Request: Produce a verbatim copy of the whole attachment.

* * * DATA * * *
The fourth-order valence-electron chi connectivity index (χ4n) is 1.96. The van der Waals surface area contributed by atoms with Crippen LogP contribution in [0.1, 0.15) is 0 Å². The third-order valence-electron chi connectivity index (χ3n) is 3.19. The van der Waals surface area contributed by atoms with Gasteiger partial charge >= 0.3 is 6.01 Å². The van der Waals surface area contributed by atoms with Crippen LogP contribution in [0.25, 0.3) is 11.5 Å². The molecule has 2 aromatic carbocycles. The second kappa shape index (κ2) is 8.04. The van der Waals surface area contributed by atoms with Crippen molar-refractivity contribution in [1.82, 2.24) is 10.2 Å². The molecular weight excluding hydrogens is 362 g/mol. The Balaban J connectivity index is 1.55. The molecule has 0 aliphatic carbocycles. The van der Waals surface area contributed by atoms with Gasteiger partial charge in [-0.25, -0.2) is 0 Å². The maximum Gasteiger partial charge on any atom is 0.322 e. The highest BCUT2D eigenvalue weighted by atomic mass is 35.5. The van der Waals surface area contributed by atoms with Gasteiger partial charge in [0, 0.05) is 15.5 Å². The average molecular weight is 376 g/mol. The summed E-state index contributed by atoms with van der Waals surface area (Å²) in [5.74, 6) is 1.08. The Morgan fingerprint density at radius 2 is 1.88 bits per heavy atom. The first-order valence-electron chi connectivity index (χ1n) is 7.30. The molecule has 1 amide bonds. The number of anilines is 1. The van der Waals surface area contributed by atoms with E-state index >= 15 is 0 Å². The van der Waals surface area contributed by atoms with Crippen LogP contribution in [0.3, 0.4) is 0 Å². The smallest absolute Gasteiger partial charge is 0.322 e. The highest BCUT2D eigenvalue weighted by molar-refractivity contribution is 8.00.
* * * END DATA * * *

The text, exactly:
The fourth-order valence-electron chi connectivity index (χ4n) is 1.96. The van der Waals surface area contributed by atoms with Crippen LogP contribution in [0.1, 0.15) is 0 Å². The third-order valence-electron chi connectivity index (χ3n) is 3.19. The van der Waals surface area contributed by atoms with Gasteiger partial charge >= 0.3 is 6.01 Å². The van der Waals surface area contributed by atoms with Crippen LogP contribution in [0.25, 0.3) is 11.5 Å². The molecule has 2 aromatic carbocycles. The second kappa shape index (κ2) is 8.04. The van der Waals surface area contributed by atoms with Crippen molar-refractivity contribution in [1.82, 2.24) is 10.2 Å². The molecular weight excluding hydrogens is 362 g/mol. The Balaban J connectivity index is 1.55. The molecule has 0 aliphatic carbocycles. The van der Waals surface area contributed by atoms with Gasteiger partial charge in [-0.25, -0.2) is 0 Å². The maximum Gasteiger partial charge on any atom is 0.322 e. The highest BCUT2D eigenvalue weighted by atomic mass is 35.5. The van der Waals surface area contributed by atoms with Gasteiger partial charge in [0, 0.05) is 15.5 Å². The average molecular weight is 376 g/mol. The summed E-state index contributed by atoms with van der Waals surface area (Å²) in [5.74, 6) is 1.08. The Morgan fingerprint density at radius 2 is 1.88 bits per heavy atom. The first-order valence-electron chi connectivity index (χ1n) is 7.30. The molecule has 1 amide bonds. The number of anilines is 1. The van der Waals surface area contributed by atoms with E-state index >= 15 is 0 Å². The van der Waals surface area contributed by atoms with Crippen LogP contribution in [0.3, 0.4) is 0 Å². The smallest absolute Gasteiger partial charge is 0.322 e. The highest BCUT2D eigenvalue weighted by molar-refractivity contribution is 8.00.